Chiraw - Dark Frequencies
Rusty Cage Records
Modern Metal/Melodeath
12 songs (45:24)
Release year: 2008
Chiraw, Rusty Cage Records
Reviewed by Goat

Hailing from Holland, five-piece Chiraw present a bit of a problem. Playing a style of music that sounds like Meshuggah, Korn and Children Of Bodom having a jam together, with the groovy tendencies of the first two mixing with the aggression of the last, initial listens can be a little difficult. Of course, the occasional dip into Metalcore territory doesn’t help, nor does the impression that the band have taken more from later Fear Factory than they have from the band’s earlier output. Chiraw are ultimately a bit of a melting-pot; all the influences tipped into a big cauldron and stirred, until the resulting mixture is is tipped out and pummelled until it resembles songs.

This is both completely unfair and not harsh enough, depending on which part of which song you’re listening to. Some of the songs have truly excellent moments – the clean vocals and epic synths popping up here and there in Revole could have been used much more without any complaints from me, as they’re truly uplifting and almost beautiful. Of course, it’s the poor parts that drag the band down, those dips into pointless groove riffing sounding far too close to the aforementioned Korn to be bearable. The good just about outweighs the bad, but this isn’t an album that I’d recommend to someone that didn’t want a challenging listen.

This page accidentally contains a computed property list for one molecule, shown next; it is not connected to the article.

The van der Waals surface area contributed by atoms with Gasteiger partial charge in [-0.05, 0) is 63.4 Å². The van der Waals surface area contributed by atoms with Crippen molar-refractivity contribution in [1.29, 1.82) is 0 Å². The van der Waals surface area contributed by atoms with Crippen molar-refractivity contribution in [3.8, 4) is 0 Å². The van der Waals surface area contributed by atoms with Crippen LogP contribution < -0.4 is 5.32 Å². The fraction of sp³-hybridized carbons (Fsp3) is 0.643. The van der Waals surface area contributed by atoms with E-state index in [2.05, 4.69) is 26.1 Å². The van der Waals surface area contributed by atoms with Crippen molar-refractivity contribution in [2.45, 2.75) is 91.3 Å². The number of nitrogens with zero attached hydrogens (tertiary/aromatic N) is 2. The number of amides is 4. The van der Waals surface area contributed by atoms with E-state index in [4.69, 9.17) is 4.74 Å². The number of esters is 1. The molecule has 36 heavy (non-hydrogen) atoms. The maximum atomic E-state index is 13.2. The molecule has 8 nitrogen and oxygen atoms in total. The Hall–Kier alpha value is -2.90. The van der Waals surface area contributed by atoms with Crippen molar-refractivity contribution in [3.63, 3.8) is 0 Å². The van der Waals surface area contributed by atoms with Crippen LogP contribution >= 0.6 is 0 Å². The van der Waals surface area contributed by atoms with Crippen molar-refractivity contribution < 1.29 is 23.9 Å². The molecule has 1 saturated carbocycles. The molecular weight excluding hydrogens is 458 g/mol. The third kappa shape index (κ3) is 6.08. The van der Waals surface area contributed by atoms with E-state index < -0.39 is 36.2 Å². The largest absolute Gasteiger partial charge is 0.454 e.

It’s hard to pick highlights. Vacant sounds like early Soulfly with a Metalcore vocalist and some Death growls – the riffs aren’t so much polyrhymic as monosyllabic. When Dark Frequencies works, it’s because of the odd solo, keyboard trill or clean vocal that manages to rise above the mire and drag the rest of the song kicking and screaming into ‘actually, that’s not so bad’ land. Concentrating on those elements, and writing songs with less of those mind-numbing groove riffs, and Chiraw will be a force to reckon with. Give them a chance, however, as Dark Frequencies is only their debut album (and was released last year by the band themselves before Rusty Cage snapped them up and re-released it properly) and is ok for forty-minutes’ entertainment.

Killing Songs :
Revole, Vacant
Goat quoted 58 / 100
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